We meet people who envision a future reshaped by an emerging energy system and new power structures, as we wean off of fossil fuels.

    Next we take a big-picture view of Earth as a complex and sustaining organism known as Gaia. Over billions of years life has interacted with the elements of this planet in cycles of constant change and adaptation. With the help of deep ecologists, children, an astronaut and more, we survey our place on this ever-evolving living planet.

    And while science and policy are vital in building a more sustainable world, they can't convey the values we need as we strive for ecological harmony. Indigenous stories, holy scriptures, East Asian cosmologies, papal encyclicals and divine revelation all shed light on our duties and relationship to each other and to our common home.

    Thanks to our sponsors this week:
    The Crazy Town podcast from the Post Carbon Institute
    And Christiana Figueres' podcast Outrage + Optimism
    And Democracy in Danger, a podcast from the University of Virginia

  • Posted on 23 Apr 2021

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    Biden's Climate Summit, "Stooping" Turns Trash to Treasure, Poetry In the Time of Climate Trouble, and more

    Biden's Climate Summit / Beyond the Headlines / "Stooping" Turns Trash to Treasure / When a Gas Plant Moves in Next Door / BirdNote®: The Power Of Albatross Partnerships / Poetry in the Time of Climate Troubles

    President Biden has invited 40 world leaders to a virtual Leaders Summit on Climate this Earth Day, a key moment in the international effort to address climate change.

    Also, when people move out or clean up their apartments, many leave discarded items on the stoop or curb for others to claim before it goes to the landfill. The Instagram page Stooping In Queens helps connect this free stuff with new owners.

    And poet Catherine Pierce grapples with unfolding climate disaster and other 21st century perils, and the ways they reframe parenting. She shares poems from her books Danger Days and The Tornado Is the World, and reflects on finding beauty and calls to action during the Anthropocene.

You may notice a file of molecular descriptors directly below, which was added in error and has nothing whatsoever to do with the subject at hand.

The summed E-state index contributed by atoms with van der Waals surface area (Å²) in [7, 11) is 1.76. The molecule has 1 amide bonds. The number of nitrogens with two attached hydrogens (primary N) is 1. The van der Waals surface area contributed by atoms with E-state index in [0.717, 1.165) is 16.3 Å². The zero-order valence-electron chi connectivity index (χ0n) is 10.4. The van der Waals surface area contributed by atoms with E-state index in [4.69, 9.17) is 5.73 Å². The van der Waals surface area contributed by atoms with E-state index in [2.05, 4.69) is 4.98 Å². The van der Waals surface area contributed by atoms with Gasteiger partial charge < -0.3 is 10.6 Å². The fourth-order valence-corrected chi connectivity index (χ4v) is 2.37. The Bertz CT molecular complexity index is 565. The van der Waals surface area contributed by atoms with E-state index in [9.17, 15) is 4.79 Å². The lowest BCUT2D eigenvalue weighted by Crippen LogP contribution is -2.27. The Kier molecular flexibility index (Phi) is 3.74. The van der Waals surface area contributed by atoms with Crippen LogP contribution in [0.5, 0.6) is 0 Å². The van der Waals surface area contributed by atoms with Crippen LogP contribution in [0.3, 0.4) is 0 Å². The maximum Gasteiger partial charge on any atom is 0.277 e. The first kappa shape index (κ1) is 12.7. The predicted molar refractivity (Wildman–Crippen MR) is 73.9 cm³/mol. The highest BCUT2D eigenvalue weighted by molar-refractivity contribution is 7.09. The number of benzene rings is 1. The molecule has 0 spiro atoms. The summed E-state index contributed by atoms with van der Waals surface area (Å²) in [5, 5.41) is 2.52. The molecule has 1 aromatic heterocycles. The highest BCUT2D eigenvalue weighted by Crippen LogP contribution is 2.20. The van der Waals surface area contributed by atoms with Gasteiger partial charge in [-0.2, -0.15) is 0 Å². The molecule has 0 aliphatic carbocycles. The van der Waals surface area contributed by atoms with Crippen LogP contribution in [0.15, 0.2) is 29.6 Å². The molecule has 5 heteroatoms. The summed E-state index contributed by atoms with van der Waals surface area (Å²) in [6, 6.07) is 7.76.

Thanks to our sponsors this week:
    Giving Multiplier
    And Christiana Figueres' podcast Outrage + Optimism
    And Democracy in Danger, a podcast from the University of Virginia

  • Posted on 16 Apr 2021

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    Why I Wear Jordans in the Great Outdoors, Cactus and Snow in the Desert Sky Islands, The Wonders of Spring Migration, and more

    Exploring the Parks: Aniakchak National Monument and Preserve / Why I Wear Jordans in the Great Outdoors / Exploring the Parks: Cactus and Snow in the Desert Sky Islands / Spring Awakening / A Season on the Wind: Inside the World of Spring Migration

    Some stereotypes about who can be "outdoorsy" can leave people of color out, but a pair of beloved Air Jordan "Bred" 11 sneakers is helping one environmental educator encourage young American people of color to feel that they belong in the outdoors.

    Also, Arizona's Sky Islands are home to heat and cactus, but also many species that you're more likely to find far north of the desert Southwest - and even considerable snow.

    And a veteran field guide author discusses the incredible phenomenon that happens every spring and fall, as a journey of thousands of miles begins with a single wing flap.

    Thanks to our sponsors this week:
    Giving Multiplier
    And Christiana Figueres' podcast Outrage + Optimism

  • Posted on 09 Apr 2021